30 All the world wondered: Plunged in the battery-smoke Right through the line they broke; Cossack and Russian Reeled from the sabre-stroke 35

Shattered and sundered. Then they rode back, but not,

Not the six hundred.
Cannon to right of them,
Cannon to left of them,
Cannon behind them

Volleyed and thundered;
Stormed at with shot and shell,
While horse and hero fell,
They that had fought so well
Came through the jaws of Death,
Back from the mouth of Hell,
All that was left of them,

Left of six hundred.
When can their glory fade?
O the wild charge they made!

All the world wondered.
Honor the charge they made!
Honor the Light Brigade,
Noble six hundred!

55

40

She is coming, my own, my sweet;

Were it ever so airy a tread,
My heart would hear her and beat,

Were it earth in an earthy bed; 70 My dust would hear her and beat,

Had I lain for a century dead, Would start and tremble under her feet,

And blossom in purple and red.

THE CHARGE OF THE LIGHT

BRIGADE

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NORTHERN FARMER

OLD STYLE

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Wheer 'asta beän saw long and meä liggin'

'ere aloän? Noörse? thout nowt o’a noorse; whoy, Doctor's abeän an'agoän;

I lying.

5

30

beän ere,

1

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Says that I moänt ’a naw moor aäle, but I I weänt saäy men be loiars, thaw summun beänt a fool;

said it in 'aäste; Git ma my aäle, fur I beänt a-gawin' to But 'e reaäds wonn sarmin a weeäk, an' I breäk my rule.

'a stubb'd6 Thurnaby waäste. Doctors, they knaws nowt, fur a says

D' what's nawways true;

moind the waäste, my lass? naw,

ya Naw soort o' koind o’use to saäy the things Theer wur a boggle" in it, I often 'eärd

naw, tha was not born then; that a do.

'um mysén; I've 'ed my point o' aäle ivry noight sin' I

Moäst loike a butter-bump, fur I 'eärd An' I've 'ed my quart ivry market-noight But I stubb'd 'um oop wi’ the lot, an'

'um about an' about, for foorty year.

raävedo an' rembled10 'um out. Parson's a beän loikewoise, an' a sittin' ere o' my bed.

Keäper's it wur; fo’ they fun 'um theer “The Amoighty's a taäkin o'you to 'issén, a-laäid of 'is faäce my friend," a said,

Down i' the woild 'enemies 11 äfoor I An' a towd ma my sins, an''s toithe were coom'd to the plaäce. due, an' I gied it in hond;

Noäks or Thimbleby—toäner12 'ed shot I done moy duty boy 'um, as I'a done boy 'um as dead as a naäil.

35 the lond.

Noäks wur 'ang'd for it oop at 'soize13_

but git ma my aäle. Larn'd a ma' beä. I reckons I 'annot sa mooch to larn.

Dubbut looök at the waäste; theer But a cast oop, thot a did, 'bout Bessy

warn't not feeäd for a cow; Marris's barne.? Thaw a knaws I hallus voated wi' Squoire Nowt at all but bracken an' fuzz,' an’

looök at it nowan' choorch an' staäte,

15

Warn't worth nowt a haäcre, an' now An' i' the woost o'toimes I wur niver agin

theer's lots o' feeäd, the raäte.3

Fourscoor yows16 upon it, an' some on it An' I hallus coom'd to's choorch afoor

down i' seeäd. moy Sally wur dead, An' 'eärd 'um a bummin' awaäy loike a Nobbut a bit on it's left, an' I mean'd to buzzard-clock4 ower my 'eäd,

'a stubb'd it at fall, An' I niver knaw'd whot a meän'd but I Done it ta-year16 I mean'd, an' runn'd thowt a 'ad summut to saäy,

plow thruff it an' all, An' I thowt a said whot a owt to 'a said, If Godamoighty an' parson 'ud nobbut an' I coom'd awaäy.

let ma aloän,

Meä, wi' haäte hoonderd haäcre o' Bessy Marris's barne! tha knaws she laäid

Squoire's, an lond o' my oän. it to meä. Mowt a beän, mayhap, for she wur a bad Do Godamoighty knaw what a's doing a

taäkin' o' meä?

45 'Siver, I kep 'um, I kep ’um, my lass, tha

I beänt wonn as saws 'ere a beän an yonder mun understond;

a peä; I done moy duty boy 'um, as I 'a done boy An' Squoire u'll be sa mad an'all-a' dear, the lond.

a' dear! But Parson a cooms an' a goäs, an'a says

And I 'a managed for Squoire coom

Michaelmas thutty year. it easy an' freeä:

25 “The Amoighty's a taäkin o'you to 'issén,

40

20

un, sheä.

7 bogle, gbost. 8 bittern. my friend," says 'eä.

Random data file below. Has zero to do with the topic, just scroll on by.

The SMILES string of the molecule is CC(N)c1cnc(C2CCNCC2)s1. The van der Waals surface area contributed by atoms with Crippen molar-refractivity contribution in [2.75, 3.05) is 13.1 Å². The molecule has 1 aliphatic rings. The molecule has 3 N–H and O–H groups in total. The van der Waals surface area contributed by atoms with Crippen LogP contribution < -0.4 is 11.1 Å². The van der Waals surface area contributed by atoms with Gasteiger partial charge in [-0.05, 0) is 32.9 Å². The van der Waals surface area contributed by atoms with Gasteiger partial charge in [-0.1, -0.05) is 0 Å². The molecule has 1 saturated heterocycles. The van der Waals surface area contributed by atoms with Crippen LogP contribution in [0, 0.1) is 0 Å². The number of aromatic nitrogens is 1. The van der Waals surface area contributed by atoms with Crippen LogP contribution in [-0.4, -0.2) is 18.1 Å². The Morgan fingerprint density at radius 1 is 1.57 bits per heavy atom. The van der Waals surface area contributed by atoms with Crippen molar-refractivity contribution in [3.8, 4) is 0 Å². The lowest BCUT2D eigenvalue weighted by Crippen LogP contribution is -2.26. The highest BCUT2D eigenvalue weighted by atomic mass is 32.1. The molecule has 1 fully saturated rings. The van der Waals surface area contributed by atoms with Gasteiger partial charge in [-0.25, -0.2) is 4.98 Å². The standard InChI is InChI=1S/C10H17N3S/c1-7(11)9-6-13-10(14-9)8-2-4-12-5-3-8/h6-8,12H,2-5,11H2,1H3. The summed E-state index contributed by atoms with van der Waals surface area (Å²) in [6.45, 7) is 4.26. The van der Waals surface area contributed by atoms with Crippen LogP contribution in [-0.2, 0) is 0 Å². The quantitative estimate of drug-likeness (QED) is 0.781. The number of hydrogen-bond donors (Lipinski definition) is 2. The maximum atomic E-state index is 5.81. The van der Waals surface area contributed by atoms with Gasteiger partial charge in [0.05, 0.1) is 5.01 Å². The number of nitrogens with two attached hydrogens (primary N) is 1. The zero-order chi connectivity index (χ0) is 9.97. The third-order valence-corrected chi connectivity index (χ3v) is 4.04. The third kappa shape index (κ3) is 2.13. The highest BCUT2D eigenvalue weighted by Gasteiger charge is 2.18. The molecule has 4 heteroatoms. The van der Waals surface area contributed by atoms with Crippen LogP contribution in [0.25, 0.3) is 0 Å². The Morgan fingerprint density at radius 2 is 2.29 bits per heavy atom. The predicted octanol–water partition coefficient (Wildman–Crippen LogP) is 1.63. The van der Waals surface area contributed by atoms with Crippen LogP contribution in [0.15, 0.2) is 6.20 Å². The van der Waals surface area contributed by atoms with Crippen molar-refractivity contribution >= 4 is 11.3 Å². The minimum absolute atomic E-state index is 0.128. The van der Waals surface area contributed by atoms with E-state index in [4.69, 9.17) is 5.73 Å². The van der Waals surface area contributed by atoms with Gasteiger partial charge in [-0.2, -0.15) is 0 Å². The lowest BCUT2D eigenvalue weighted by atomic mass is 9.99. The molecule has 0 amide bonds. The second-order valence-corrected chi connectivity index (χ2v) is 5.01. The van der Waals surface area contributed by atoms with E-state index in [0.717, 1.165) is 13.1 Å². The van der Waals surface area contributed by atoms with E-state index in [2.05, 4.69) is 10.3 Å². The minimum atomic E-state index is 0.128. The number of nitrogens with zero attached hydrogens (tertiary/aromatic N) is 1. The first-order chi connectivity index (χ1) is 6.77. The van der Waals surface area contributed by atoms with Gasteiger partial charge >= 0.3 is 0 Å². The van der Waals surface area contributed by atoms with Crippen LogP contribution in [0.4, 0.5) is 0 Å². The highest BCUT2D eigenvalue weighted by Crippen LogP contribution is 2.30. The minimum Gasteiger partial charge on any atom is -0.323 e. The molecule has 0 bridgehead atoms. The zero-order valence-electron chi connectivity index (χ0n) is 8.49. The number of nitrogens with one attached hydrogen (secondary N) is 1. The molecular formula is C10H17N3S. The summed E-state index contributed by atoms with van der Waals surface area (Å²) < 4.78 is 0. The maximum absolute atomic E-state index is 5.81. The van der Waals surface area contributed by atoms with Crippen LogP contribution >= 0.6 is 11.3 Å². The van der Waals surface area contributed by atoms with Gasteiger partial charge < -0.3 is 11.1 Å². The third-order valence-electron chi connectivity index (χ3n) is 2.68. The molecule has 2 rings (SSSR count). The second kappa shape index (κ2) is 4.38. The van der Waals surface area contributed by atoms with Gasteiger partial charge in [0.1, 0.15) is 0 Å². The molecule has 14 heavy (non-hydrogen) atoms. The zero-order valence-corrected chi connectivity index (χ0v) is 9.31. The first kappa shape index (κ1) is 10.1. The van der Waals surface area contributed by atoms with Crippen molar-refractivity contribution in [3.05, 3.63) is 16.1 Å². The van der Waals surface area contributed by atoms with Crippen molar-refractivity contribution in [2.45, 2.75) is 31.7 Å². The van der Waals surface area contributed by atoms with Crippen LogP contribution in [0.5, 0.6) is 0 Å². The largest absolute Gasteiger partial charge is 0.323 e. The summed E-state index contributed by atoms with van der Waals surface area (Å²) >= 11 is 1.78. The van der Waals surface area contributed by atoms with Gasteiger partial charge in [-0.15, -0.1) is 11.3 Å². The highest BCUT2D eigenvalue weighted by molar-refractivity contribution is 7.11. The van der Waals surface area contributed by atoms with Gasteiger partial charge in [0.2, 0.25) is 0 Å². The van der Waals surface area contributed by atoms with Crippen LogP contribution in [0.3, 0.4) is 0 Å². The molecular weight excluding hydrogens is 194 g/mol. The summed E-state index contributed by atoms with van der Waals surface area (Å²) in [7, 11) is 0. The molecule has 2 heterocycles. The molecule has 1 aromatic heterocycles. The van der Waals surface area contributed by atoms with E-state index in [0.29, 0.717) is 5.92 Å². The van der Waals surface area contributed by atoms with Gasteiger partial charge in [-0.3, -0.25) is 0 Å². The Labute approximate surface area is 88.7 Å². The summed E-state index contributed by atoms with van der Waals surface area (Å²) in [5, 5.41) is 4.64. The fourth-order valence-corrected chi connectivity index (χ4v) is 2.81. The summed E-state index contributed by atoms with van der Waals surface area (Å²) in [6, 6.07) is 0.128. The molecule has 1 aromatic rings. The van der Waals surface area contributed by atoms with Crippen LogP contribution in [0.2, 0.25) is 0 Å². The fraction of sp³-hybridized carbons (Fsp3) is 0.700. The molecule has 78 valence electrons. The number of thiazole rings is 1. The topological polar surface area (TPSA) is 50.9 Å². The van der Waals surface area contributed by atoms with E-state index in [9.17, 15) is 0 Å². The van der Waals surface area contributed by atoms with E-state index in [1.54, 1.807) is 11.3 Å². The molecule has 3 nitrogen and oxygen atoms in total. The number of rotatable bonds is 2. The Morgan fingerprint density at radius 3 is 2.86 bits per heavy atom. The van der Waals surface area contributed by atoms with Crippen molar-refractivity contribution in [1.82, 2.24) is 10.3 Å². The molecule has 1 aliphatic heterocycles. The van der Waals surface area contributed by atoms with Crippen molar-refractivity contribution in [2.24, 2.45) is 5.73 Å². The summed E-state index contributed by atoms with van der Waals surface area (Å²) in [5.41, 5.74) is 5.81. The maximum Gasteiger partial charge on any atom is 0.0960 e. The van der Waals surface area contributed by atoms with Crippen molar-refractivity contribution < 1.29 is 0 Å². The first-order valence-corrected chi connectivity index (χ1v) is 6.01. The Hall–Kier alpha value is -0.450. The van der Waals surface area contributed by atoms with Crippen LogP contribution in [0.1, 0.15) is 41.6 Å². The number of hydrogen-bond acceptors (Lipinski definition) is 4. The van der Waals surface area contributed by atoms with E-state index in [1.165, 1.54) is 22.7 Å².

12 one or the other. 1 himself.

? bairn, child. cockchafer.

16 this year.

10 routed out.

& cleared.
9 tore up.
11 anemones.
13 the assizes.
15 ewes.

I tax.

14 furze.

5 howsoever.

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A mowt 'a taäen owd Joänes, as 'ant not a Is not the Vision He, though He be not 'aäpoth' o' sense,

that which He seems? Or a mowt a' taäen young Robins-a Dreams are true while they last, and do niver mended a fence;

50

we not live in dreams? But Godamoighty a moost taäke meä an' taäke ma now,

Earth, these solid stars, this weight of Wi' aäf the cows to cauve an' Thurnaby

body and limb,

5 hoalms to plow!

Are they not sign and symbol of thy

division from Him? Looök 'ow quoloty smoiles when they seeäs ma a passin' boy,

Dark is the world to thee; thyself art Says to thessén, naw doubt,“What a man

the reason why; a beä sewerloy!”

For is He not all but thou, that hast Fur they knaws what I beän to Squoire

power to feel “I am I”? sin' fust a coom'd to the 'All;

55 I done moy duty by Squoire an' I done

Glory about thee, without thee; and thou moy duty boy hall.

fulfillest thy doom, Squoire'si' Lunnon, an' summun I reckons Making Him broken gleams, and a stifled 'ull 'a to wroite,

splendor and gloom. For whoä's to howd the lond ater meä thot muddles; ma quoit;

Speak to Him, thou, for He hears, and Sartin-sewer I beä thot a weänt niver give Spirit with Spirit can meetit to Joänes,

Closer is He than breathing, and nearer Naw, nor a moänt to Robins—a niver than hands and feet. rembles the stoäns.

60

God is law, say the wise; O Soul, and let But summun 'ull come ater meä mayhap us rejoice, wi' 'is kittle o' steäm

For if He thunder by law the thunder is Huzzin' an' maäzin'5 the blessed feälds

yet His voice. wi' the Divil's oän team. Sin' I mun doy I mun doy, thaw loife

Law is God, say some: no God at all, says they says is sweet,

the fool;

15 But sin' I mun doy I mun doy, for I

For all we have power to see is a straight couldn abeär to see it.

staff bent in a pool; What atta stannin' theer fur, an' doesn bring ma the aäle?

And the ear of man cannot hear, and the

65 Doctor's a 'toättler, lass, an a's hallus i'

eye of man cannot see; the owd taäle;

But if we could see and hear, this VisionI weänt break rules fur Doctor, a knaws

were it not He? naw moor nor a floy; Git ma my aäle, I tell tha, an' if I mun doy I mun doy.

FLOWER IN THE CRANNIED WALL

THE HIGHER PANTHEISM Flower in the crannied wall,

I pluck you out of the crannies, The sun, the moon, the stars, the seas, I hold you here, root and all, in my the hills and the plains

hand, Are not these, O Soul, the Vision of Him Little flower—but if I could understand who reigns? What you are, root and all, and all in

5 1 halfpennyworth. 2 river-flats. 3 perplexes. * buzzing. s amazing.

I should know what God and man is. sa "tee-totaller."

all,